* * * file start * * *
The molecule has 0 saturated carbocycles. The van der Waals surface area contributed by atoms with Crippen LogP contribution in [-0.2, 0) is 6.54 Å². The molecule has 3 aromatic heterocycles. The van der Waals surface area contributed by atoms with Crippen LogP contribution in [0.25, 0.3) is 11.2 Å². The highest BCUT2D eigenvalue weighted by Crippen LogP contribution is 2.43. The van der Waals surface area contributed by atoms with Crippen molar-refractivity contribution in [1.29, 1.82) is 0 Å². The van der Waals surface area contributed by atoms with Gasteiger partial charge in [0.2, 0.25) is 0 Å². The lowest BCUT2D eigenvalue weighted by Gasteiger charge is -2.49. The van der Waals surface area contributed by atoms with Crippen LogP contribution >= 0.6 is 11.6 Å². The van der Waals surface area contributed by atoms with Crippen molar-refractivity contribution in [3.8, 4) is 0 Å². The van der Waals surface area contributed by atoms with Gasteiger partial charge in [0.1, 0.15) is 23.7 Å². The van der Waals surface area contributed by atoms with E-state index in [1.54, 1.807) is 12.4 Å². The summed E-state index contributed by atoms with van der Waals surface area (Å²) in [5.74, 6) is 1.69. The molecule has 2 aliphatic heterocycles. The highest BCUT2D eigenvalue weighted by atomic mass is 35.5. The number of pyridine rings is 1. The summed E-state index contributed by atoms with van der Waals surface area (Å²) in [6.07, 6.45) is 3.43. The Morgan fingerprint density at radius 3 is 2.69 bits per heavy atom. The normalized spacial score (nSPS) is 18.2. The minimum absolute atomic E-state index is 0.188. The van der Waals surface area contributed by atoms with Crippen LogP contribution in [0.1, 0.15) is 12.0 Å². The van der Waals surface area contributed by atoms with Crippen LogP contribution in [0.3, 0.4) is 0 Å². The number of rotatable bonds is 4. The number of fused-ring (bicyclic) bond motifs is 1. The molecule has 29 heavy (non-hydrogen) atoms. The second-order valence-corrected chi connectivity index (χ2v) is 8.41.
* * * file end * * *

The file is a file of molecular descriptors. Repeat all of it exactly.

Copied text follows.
The molecule has 0 saturated carbocycles. The van der Waals surface area contributed by atoms with Crippen LogP contribution in [-0.2, 0) is 6.54 Å². The molecule has 3 aromatic heterocycles. The van der Waals surface area contributed by atoms with Crippen LogP contribution in [0.25, 0.3) is 11.2 Å². The highest BCUT2D eigenvalue weighted by Crippen LogP contribution is 2.43. The van der Waals surface area contributed by atoms with Crippen molar-refractivity contribution in [1.29, 1.82) is 0 Å². The van der Waals surface area contributed by atoms with Gasteiger partial charge in [0.2, 0.25) is 0 Å². The lowest BCUT2D eigenvalue weighted by Gasteiger charge is -2.49. The van der Waals surface area contributed by atoms with Crippen LogP contribution >= 0.6 is 11.6 Å². The van der Waals surface area contributed by atoms with Crippen molar-refractivity contribution in [3.8, 4) is 0 Å². The van der Waals surface area contributed by atoms with Gasteiger partial charge in [0.1, 0.15) is 23.7 Å². The van der Waals surface area contributed by atoms with E-state index in [1.54, 1.807) is 12.4 Å². The summed E-state index contributed by atoms with van der Waals surface area (Å²) in [5.74, 6) is 1.69. The molecule has 2 aliphatic heterocycles. The highest BCUT2D eigenvalue weighted by atomic mass is 35.5. The number of pyridine rings is 1. The summed E-state index contributed by atoms with van der Waals surface area (Å²) in [6.07, 6.45) is 3.43. The Morgan fingerprint density at radius 3 is 2.69 bits per heavy atom. The normalized spacial score (nSPS) is 18.2. The minimum absolute atomic E-state index is 0.188. The van der Waals surface area contributed by atoms with Crippen LogP contribution in [0.1, 0.15) is 12.0 Å². The van der Waals surface area contributed by atoms with Crippen LogP contribution in [0.3, 0.4) is 0 Å². The number of rotatable bonds is 4. The number of fused-ring (bicyclic) bond motifs is 1. The molecule has 29 heavy (non-hydrogen) atoms. The second-order valence-corrected chi connectivity index (χ2v) is 8.41.